Co-Heirs with Christ

co-heirs with Christ (2)

2) Rom 8:16–18: After announcing that believers are “heirs of God and co-heirs with Christ, if we suffer the same thing, in order that also we may share [his] glory,” Paul immediately minimized the severity of those travails.[1]

We encounter torment resulting from our own sins, from those of others, or as a result of living in an imperfect world.[2]

Jesus experienced many of the travails we undergo simply by coming to our fallen planet, rather than reaping the consequences of his own transgressions (Matt 4:1–11; Heb 4:15). In that respect, the suffering borne by believers comprises a participation in the affliction of Christ. Since Paul compared our woes to those encountered by nature, they encompass more than persecution (Phil 1:29–30).[3]

As we experience various distresses, our longing to participate in the resurrection increases.[4]

For the remainder of Chapter 8, Paul elucidated our hope (Rom 8:19–39).[5] The promise the Lord made to Abraham that he would be heir of the world shall someday come to full fruition (Rom 4:13).[6]

This future glory applies not only to God’s people. All of creation will receive transformation.[7]

The process began with the resurrection of Christ.[8] It will culminate in the long-anticipated ultimate return from exile accompanied by God’s blessing of the land.[9]

Paul’s phrase “of the present time” denotes the unique character of these days. We live in the period between Jesus’s resurrection and his return. Thus we experience the overlap between this evil age and our full restoration in the age to come (Dan 7:21–23).[10]

“The glory that is about to be revealed” refers to the certainty of a future event which is on the verge of occurring.[11]

This phrase carries a sense of the final vindication of God’s strategy, a blueprint currently obscured by earthly conditions.[12]

Since it will merely be “revealed” (apokaluptō), this glory already exists in some form (1 Pet 5:1),[13] maintaining the “now and not yet” character of Paul’s theology.[14]

The revelation of this glory shall be “unto us,”[15] which means that it will both overtake and be bestowed upon God’s people.[16]

We shall undergo an internal transformation which shall have an external manifestation (1 Cor 15:50–58).[17]

Image via Wikimedia Commons

 

a) Read Rom 8:16–18. What makes the era in which we live unusual? How do Paul’s words help you to endure the difficulties of this life?

 

 

 

Go to Creation’s Eager Expectation

[Related posts include Creation’s Eager Expectation (Rom 8:19); Subjected to Futility (Rom 8:20); Set Free from the Slavery of Corruption (Rom 8:21–22); Thorns and Thistles (Gen 3:17–18); Satan Tempts Christ (Matt 4:1–4); A Second Temptation (Matt 4:5–7); The Third Temptation (Matt 4:8–11); Perishable Flesh and Blood (1 Cor 15:50); We Shall Be Changed (1 Cor 15:51–52); Victory over Death (1 Cor 15:53–55); Taking the Form of a Slave (Phil 2:7); and Reserved for Fire (2 Pet 3:7)]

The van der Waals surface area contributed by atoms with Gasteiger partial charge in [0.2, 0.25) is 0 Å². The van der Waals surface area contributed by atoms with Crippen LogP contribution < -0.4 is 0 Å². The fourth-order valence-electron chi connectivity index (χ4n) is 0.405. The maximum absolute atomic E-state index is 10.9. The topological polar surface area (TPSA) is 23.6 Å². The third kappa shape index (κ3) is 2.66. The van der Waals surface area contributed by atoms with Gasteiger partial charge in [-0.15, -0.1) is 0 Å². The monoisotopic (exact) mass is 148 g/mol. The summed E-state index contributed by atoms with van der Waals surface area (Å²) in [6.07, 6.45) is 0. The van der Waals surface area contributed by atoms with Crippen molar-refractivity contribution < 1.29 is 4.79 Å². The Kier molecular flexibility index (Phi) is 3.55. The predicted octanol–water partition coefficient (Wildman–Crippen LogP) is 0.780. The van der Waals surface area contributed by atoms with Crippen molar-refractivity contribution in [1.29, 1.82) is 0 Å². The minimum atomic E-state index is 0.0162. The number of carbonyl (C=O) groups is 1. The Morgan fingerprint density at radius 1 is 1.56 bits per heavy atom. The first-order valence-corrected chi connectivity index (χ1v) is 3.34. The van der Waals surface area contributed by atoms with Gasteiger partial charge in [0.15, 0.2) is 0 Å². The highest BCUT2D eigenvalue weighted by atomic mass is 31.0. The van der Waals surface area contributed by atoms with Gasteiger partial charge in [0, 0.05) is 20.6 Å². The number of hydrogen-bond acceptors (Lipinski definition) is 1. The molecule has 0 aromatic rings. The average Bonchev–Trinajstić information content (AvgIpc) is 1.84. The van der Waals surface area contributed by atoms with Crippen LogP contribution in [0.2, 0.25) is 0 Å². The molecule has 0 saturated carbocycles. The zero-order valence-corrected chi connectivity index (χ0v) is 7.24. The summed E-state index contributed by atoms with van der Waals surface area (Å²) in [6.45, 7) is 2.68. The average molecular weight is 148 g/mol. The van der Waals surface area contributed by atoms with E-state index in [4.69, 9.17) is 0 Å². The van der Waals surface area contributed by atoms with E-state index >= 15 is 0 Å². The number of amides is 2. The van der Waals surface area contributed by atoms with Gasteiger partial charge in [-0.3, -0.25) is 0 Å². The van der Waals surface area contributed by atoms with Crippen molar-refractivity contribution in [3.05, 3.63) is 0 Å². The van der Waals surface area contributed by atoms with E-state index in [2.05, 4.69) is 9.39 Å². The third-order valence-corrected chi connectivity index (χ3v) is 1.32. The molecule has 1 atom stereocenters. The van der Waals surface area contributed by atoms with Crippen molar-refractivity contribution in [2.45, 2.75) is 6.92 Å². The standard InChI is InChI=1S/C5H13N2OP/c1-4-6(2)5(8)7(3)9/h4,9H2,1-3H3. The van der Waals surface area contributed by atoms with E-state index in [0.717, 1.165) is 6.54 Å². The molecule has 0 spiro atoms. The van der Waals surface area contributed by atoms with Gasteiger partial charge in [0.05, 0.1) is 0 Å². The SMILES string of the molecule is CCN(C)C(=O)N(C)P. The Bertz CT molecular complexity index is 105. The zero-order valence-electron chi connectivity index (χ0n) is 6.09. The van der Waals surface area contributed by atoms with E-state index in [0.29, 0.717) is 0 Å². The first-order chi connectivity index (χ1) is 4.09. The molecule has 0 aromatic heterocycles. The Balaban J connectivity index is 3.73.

[Click here to go to Chapter 9: Painful Toil (Genesis 3:17–21)]

 

[1] Kruse, Paul’s Letter to the Romans, 341.

[2]Leon Morris, The Epistle to the Romans (PNTC; Grand Rapids: Eerdmans, 1988), 319.

[3] Moo, The Epistle to the Romans, 511.

[4] Ciampa, “Genesis 1–3 and Paul’s Theology of Adam’s Dominion in Romans 5–6,” 115.

[5] Cranfield, A Critical and Exegetical Commentary on the Epistle to the Romans, 1:410.

[6]J. R. Daniel Kirk, Unlocking Romans: Resurrection and the Justification of God (Grand Rapids: Eerdmans, 2008), 152.

[7] Osborne, Romans, 210

[8] Kirk, Unlocking Romans: Resurrection and the Justification of God, 142.

[9] Moo, “Nature in the New Creation: New Testament Eschatology and the Environment,” 451, http://www.etsjets.org/files/JETS-PDFs/49/49-3/JETS_49-3_449-488_Moo.pdf.

[10] Dunn, Romans 1–8, 468.

[11]Danker, et al., “μελλω” (mellō), BDAG, 627.

[12] Dunn, Romans 1–8, 468.

[13] Morris, The Epistle to the Romans, 320.

[14]Kirk, Unlocking Romans: Resurrection and the Justification of God, 153.

[15]Maximillian Zerwick and Mary Grosvenor, A Grammatical Analysis of the Greek New Testament (Rome: Gregorian and Biblical Press, 2010), 476.

[16]Thomas R. Schreiner, Romans (BECNT; Grand Rapids: Baker Academic, 1998), 434.

[17] Cranfield, A Critical and Exegetical Commentary on the Epistle to the Romans, 1:410.